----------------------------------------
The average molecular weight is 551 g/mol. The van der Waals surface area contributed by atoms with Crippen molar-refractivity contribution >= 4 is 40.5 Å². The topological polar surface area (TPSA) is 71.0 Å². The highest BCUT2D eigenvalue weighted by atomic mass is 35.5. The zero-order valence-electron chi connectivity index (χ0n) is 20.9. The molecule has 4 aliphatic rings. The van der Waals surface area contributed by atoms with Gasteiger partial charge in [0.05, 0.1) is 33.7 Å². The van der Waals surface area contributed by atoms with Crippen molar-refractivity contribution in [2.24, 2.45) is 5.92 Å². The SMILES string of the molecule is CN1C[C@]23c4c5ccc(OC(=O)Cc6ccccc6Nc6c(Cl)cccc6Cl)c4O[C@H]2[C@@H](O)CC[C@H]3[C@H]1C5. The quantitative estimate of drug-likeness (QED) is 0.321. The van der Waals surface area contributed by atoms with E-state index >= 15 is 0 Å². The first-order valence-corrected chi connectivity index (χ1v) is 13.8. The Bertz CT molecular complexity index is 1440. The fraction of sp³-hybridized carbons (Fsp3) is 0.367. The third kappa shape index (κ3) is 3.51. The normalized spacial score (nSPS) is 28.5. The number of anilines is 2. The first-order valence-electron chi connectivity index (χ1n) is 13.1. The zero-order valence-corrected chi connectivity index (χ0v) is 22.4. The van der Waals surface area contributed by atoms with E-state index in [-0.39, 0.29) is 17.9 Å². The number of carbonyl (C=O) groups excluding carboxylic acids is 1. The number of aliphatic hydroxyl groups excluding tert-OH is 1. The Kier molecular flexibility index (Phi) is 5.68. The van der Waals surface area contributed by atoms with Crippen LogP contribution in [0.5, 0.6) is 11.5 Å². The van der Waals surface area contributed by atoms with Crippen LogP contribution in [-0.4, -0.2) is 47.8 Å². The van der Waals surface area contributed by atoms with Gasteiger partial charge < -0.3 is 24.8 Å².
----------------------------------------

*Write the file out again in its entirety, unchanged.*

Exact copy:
The average molecular weight is 551 g/mol. The van der Waals surface area contributed by atoms with Crippen molar-refractivity contribution >= 4 is 40.5 Å². The topological polar surface area (TPSA) is 71.0 Å². The highest BCUT2D eigenvalue weighted by atomic mass is 35.5. The zero-order valence-electron chi connectivity index (χ0n) is 20.9. The molecule has 4 aliphatic rings. The van der Waals surface area contributed by atoms with Gasteiger partial charge in [0.05, 0.1) is 33.7 Å². The van der Waals surface area contributed by atoms with Crippen molar-refractivity contribution in [2.24, 2.45) is 5.92 Å². The SMILES string of the molecule is CN1C[C@]23c4c5ccc(OC(=O)Cc6ccccc6Nc6c(Cl)cccc6Cl)c4O[C@H]2[C@@H](O)CC[C@H]3[C@H]1C5. The quantitative estimate of drug-likeness (QED) is 0.321. The van der Waals surface area contributed by atoms with E-state index >= 15 is 0 Å². The first-order valence-corrected chi connectivity index (χ1v) is 13.8. The Bertz CT molecular complexity index is 1440. The fraction of sp³-hybridized carbons (Fsp3) is 0.367. The third kappa shape index (κ3) is 3.51. The normalized spacial score (nSPS) is 28.5. The number of anilines is 2. The first-order valence-electron chi connectivity index (χ1n) is 13.1. The zero-order valence-corrected chi connectivity index (χ0v) is 22.4. The van der Waals surface area contributed by atoms with E-state index in [-0.39, 0.29) is 17.9 Å². The number of carbonyl (C=O) groups excluding carboxylic acids is 1. The number of aliphatic hydroxyl groups excluding tert-OH is 1. The Kier molecular flexibility index (Phi) is 5.68. The van der Waals surface area contributed by atoms with Crippen LogP contribution in [0.5, 0.6) is 11.5 Å². The van der Waals surface area contributed by atoms with Crippen LogP contribution in [-0.4, -0.2) is 47.8 Å². The van der Waals surface area contributed by atoms with Gasteiger partial charge < -0.3 is 24.8 Å².